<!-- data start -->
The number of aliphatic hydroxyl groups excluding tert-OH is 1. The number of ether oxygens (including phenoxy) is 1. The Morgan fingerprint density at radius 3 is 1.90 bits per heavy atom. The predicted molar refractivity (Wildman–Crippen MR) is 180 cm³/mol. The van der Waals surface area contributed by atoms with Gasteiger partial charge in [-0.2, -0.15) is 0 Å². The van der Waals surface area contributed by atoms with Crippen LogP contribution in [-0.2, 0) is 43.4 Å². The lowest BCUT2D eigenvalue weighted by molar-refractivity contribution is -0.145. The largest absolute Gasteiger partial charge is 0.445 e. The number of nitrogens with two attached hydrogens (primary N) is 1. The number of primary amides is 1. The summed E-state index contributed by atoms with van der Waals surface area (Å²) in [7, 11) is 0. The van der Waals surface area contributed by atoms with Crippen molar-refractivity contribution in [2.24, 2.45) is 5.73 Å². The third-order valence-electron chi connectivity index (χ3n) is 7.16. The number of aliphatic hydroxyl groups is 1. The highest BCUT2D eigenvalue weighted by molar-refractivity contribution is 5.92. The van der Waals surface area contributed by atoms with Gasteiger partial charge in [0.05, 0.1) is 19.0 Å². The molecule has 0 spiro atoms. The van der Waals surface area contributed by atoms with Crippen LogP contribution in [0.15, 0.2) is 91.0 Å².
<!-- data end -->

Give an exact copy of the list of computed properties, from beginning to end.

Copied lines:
The number of aliphatic hydroxyl groups excluding tert-OH is 1. The number of ether oxygens (including phenoxy) is 1. The Morgan fingerprint density at radius 3 is 1.90 bits per heavy atom. The predicted molar refractivity (Wildman–Crippen MR) is 180 cm³/mol. The van der Waals surface area contributed by atoms with Gasteiger partial charge in [-0.2, -0.15) is 0 Å². The van der Waals surface area contributed by atoms with Crippen LogP contribution in [-0.2, 0) is 43.4 Å². The lowest BCUT2D eigenvalue weighted by molar-refractivity contribution is -0.145. The largest absolute Gasteiger partial charge is 0.445 e. The number of nitrogens with two attached hydrogens (primary N) is 1. The number of primary amides is 1. The summed E-state index contributed by atoms with van der Waals surface area (Å²) in [7, 11) is 0. The van der Waals surface area contributed by atoms with Crippen molar-refractivity contribution in [2.24, 2.45) is 5.73 Å². The third-order valence-electron chi connectivity index (χ3n) is 7.16. The number of aliphatic hydroxyl groups is 1. The highest BCUT2D eigenvalue weighted by molar-refractivity contribution is 5.92. The van der Waals surface area contributed by atoms with Gasteiger partial charge in [0.05, 0.1) is 19.0 Å². The molecule has 0 spiro atoms. The van der Waals surface area contributed by atoms with Crippen LogP contribution in [0.15, 0.2) is 91.0 Å².